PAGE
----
Our beach vacation began with a road trip, and that does mean a historical pit stop is required. Ray's a good sport and indulges me on our adventures. We stopped in Natchitoches LA - quaint historical town on the Cane River. It was time to stretch the legs and mind.
Fort St. Jean Baptiste is a replication of the 1714 site - French Colonial life is depicted. Over 2000 pine logs form the palisade and over 250,000 board feet of lumber went into the building construction. Hinges and latches were handmade at a nearby foundry. It was interesting to tour the living quarters, the old kitchen, see the big outdoor bread oven, a church, and the jail.
It was quite humid. I can't imagine wearing the heavy layers of clothes folks wore back in colonial times. Whew!
Just a quick one day post. My Aunt Jane passed at the age of 87 on Monday. Oh, she was a force of nature. Tiny with an infectious laugh. This picture from back in the day pretty much exudes her personality. I always wanted to be blonde and vivacious like her. She was "fun", unlike my dear practical mother who had a boatload of common sense. ( That was my teen me perception)
Alas, the spark diminished and slowly the embers burned out these past years. It was time for her to go.
And now today, Tuesday July 10th, my mother will have been gone exactly 26 years. She passed at age 60 in 1992
The Leavers by Lisa Ko is a powerful debut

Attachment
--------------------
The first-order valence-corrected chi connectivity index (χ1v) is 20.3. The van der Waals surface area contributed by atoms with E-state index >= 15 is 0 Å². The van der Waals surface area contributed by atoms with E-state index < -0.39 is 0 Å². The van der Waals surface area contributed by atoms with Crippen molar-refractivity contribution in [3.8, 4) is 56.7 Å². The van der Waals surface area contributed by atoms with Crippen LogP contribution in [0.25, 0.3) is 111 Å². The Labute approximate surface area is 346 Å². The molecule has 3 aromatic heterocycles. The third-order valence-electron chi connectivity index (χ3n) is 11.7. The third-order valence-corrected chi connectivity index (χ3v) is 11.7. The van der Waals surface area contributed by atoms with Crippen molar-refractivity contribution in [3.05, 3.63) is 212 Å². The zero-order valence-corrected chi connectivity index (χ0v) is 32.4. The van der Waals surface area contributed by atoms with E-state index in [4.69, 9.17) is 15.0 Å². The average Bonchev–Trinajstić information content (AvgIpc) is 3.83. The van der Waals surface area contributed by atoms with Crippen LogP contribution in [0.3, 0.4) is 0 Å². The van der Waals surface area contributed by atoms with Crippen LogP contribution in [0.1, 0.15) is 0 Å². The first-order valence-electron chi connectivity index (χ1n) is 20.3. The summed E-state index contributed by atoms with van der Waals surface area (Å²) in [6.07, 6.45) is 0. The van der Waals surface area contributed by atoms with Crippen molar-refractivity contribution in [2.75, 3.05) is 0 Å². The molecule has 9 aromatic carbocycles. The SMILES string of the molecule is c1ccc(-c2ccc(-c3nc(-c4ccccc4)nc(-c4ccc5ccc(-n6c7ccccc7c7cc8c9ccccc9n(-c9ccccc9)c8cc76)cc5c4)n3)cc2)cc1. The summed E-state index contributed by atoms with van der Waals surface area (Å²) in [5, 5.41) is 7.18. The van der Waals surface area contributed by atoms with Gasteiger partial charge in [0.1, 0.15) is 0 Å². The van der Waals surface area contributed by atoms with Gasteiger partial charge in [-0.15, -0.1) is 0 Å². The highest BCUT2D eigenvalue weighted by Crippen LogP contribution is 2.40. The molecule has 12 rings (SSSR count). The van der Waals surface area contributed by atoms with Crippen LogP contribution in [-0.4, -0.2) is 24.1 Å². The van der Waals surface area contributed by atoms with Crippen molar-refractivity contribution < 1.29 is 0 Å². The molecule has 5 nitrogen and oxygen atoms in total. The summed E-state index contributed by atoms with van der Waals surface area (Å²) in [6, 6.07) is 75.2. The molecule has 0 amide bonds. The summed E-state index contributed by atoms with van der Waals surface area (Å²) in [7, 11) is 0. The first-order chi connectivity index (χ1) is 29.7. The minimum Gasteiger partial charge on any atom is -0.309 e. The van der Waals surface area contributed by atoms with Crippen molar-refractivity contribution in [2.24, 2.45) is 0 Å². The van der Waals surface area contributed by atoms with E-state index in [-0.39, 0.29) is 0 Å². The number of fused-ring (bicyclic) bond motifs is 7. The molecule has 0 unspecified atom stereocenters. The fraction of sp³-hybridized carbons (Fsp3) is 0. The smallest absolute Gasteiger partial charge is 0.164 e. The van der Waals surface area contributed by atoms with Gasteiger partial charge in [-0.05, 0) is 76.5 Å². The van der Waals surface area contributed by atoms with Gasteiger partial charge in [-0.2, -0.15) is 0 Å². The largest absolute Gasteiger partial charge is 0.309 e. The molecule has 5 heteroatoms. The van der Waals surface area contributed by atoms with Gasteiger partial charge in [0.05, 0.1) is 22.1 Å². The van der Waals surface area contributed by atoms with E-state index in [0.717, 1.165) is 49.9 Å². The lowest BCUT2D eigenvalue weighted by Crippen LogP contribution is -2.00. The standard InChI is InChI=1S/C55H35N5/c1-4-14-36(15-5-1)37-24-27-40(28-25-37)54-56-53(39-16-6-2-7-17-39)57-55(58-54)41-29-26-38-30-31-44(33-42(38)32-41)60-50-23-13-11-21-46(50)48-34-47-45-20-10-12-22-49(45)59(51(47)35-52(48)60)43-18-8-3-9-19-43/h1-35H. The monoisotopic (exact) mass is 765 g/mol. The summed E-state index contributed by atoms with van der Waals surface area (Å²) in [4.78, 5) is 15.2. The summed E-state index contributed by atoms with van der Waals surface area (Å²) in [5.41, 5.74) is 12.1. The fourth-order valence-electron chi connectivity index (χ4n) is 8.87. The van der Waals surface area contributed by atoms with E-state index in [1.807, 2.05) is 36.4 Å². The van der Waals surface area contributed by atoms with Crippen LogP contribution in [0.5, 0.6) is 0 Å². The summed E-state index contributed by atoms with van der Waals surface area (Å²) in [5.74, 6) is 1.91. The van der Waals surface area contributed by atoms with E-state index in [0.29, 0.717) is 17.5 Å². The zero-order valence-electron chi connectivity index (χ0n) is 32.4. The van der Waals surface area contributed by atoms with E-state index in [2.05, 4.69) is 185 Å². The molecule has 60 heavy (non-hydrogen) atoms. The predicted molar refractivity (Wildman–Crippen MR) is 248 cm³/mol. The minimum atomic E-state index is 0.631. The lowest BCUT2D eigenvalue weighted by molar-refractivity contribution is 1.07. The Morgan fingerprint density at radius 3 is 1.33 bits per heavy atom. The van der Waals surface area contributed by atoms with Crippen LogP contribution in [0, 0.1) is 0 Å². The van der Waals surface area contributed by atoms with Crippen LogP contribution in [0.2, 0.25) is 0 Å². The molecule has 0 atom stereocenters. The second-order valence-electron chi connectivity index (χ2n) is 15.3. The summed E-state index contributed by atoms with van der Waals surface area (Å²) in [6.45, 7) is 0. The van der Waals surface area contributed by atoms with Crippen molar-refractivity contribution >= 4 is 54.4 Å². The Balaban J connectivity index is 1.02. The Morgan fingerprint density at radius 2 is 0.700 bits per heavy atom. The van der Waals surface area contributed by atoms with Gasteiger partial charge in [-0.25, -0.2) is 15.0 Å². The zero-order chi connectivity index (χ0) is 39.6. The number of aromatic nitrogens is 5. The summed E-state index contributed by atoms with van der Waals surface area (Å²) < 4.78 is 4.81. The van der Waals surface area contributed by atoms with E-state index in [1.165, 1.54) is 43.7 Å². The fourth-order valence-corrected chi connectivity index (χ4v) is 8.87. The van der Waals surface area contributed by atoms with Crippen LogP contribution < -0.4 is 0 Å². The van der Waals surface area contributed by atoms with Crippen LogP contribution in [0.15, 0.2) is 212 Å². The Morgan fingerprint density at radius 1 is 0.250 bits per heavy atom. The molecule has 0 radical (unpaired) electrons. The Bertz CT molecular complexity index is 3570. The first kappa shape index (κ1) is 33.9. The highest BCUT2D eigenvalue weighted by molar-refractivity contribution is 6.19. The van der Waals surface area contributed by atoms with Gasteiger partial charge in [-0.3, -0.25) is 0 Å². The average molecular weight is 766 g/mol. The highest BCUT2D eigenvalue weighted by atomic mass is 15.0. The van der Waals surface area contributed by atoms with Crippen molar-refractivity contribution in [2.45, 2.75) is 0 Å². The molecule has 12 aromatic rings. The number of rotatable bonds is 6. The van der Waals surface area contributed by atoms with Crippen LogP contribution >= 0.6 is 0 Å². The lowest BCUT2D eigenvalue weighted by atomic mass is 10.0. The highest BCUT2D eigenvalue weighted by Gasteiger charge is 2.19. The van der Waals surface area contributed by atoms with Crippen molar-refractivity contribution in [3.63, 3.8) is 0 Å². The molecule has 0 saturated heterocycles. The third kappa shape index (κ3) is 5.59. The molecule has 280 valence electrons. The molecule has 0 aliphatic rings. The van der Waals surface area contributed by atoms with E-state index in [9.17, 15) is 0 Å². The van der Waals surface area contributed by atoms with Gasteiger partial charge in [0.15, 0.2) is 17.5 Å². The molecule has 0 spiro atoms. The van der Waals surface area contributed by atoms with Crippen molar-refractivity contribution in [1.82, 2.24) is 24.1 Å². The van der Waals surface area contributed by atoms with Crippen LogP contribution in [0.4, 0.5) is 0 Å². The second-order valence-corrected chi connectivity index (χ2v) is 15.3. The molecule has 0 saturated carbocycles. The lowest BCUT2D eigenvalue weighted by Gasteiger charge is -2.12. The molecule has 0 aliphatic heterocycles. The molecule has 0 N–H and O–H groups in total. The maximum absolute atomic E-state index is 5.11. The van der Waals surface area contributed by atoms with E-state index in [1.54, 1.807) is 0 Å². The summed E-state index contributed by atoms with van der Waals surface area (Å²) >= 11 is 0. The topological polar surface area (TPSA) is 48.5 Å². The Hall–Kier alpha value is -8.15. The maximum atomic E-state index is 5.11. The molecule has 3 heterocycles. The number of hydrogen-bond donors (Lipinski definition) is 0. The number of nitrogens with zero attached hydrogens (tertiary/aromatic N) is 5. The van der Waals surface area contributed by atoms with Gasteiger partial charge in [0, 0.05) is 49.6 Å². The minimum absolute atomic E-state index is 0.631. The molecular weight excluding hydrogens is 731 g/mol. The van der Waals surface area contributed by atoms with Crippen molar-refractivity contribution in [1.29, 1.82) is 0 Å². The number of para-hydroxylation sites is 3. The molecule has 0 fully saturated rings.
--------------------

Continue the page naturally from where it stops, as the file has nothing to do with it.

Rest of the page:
novel full of rich characters, a very current immigrant tale, a story of family
love, family loss, and it’s a coming of age story too.
Cover blurb – One morning Deming Guo’s mother, Polly, an
undocumented Chinese immigrant, goes to her job at a nail salon – and never
comes home. No one can find any trace of her.
Set in New York and China, The Leavers is a vivid
examination of borders and belonging. It’s a moving story of how a boy comes
into his own when everything he loves is taken away, and how a mother learns to
live with the mistakes of the past.
At age eleven, Deming is mystified and bereft. His life is
turned upside down and he’s signed over to an adoption agency and placed with
well-meaning white professors. He’s moved upstate and renamed Daniel Wilkinson.
Kids are resilient and yet, Deming/Daniel drifts – trying to please his
adoptive parents and yet not feeling as if he fits in anywhere. He seems to
screw up what he touches – school, his music, being in a rock band, and
friendships. He’s wary, always ready to be left.
The author tells the story from different viewpoints –
Deming as a kid, Daniel as a young man, and from Polly. We do learn what
happened to her and how she also had to adapt and survive. Her choices left her
with many regrets and she always felt the loss of Deming. There are lots
of questions in this book and no easy answers.
p.48 after Daniel is adopted One week later,
tucked into a double bed sheathed with red flannel, Deming Guo awoke with the crumbs
of dialect on his tongue, smudges and smears of dissolving syllables, nouns,
and verbs washed out to sea.
The Leavers is poignant and sticks with you –
to me that’s the sign of a really good read.
Joanne Faries, originally from the Philadelphia area, lives in Texas with her husband Ray. She considers herself fortunate to be able to pursue a writing career after eons in the business world. Joanne enjoys reading and movies, and is the film critic for the Little Paper of San Saba.